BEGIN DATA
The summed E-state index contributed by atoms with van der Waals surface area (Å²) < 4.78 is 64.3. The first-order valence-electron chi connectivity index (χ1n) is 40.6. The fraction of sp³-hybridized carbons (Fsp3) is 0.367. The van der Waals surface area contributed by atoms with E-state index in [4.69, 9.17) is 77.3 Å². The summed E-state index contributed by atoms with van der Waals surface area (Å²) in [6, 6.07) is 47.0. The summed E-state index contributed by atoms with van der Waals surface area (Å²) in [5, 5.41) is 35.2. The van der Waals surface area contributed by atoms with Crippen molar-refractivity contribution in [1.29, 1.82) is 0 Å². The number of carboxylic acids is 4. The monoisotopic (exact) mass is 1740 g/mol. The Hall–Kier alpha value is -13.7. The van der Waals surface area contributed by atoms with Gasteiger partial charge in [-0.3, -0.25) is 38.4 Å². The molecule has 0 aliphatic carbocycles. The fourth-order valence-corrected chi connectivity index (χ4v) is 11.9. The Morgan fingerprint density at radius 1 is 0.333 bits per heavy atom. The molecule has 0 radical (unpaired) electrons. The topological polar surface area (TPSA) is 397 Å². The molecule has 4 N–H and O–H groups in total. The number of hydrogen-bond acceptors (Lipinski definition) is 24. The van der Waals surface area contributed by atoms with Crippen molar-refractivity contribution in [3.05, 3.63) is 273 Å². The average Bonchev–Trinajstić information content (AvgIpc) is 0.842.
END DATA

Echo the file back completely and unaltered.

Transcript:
The summed E-state index contributed by atoms with van der Waals surface area (Å²) < 4.78 is 64.3. The first-order valence-electron chi connectivity index (χ1n) is 40.6. The fraction of sp³-hybridized carbons (Fsp3) is 0.367. The van der Waals surface area contributed by atoms with E-state index in [4.69, 9.17) is 77.3 Å². The summed E-state index contributed by atoms with van der Waals surface area (Å²) in [6, 6.07) is 47.0. The summed E-state index contributed by atoms with van der Waals surface area (Å²) in [5, 5.41) is 35.2. The van der Waals surface area contributed by atoms with Crippen molar-refractivity contribution in [1.29, 1.82) is 0 Å². The number of carboxylic acids is 4. The monoisotopic (exact) mass is 1740 g/mol. The Hall–Kier alpha value is -13.7. The van der Waals surface area contributed by atoms with Gasteiger partial charge in [-0.3, -0.25) is 38.4 Å². The molecule has 0 aliphatic carbocycles. The fourth-order valence-corrected chi connectivity index (χ4v) is 11.9. The Morgan fingerprint density at radius 1 is 0.333 bits per heavy atom. The molecule has 0 radical (unpaired) electrons. The topological polar surface area (TPSA) is 397 Å². The molecule has 4 N–H and O–H groups in total. The number of hydrogen-bond acceptors (Lipinski definition) is 24. The van der Waals surface area contributed by atoms with Crippen molar-refractivity contribution in [3.05, 3.63) is 273 Å². The average Bonchev–Trinajstić information content (AvgIpc) is 0.842.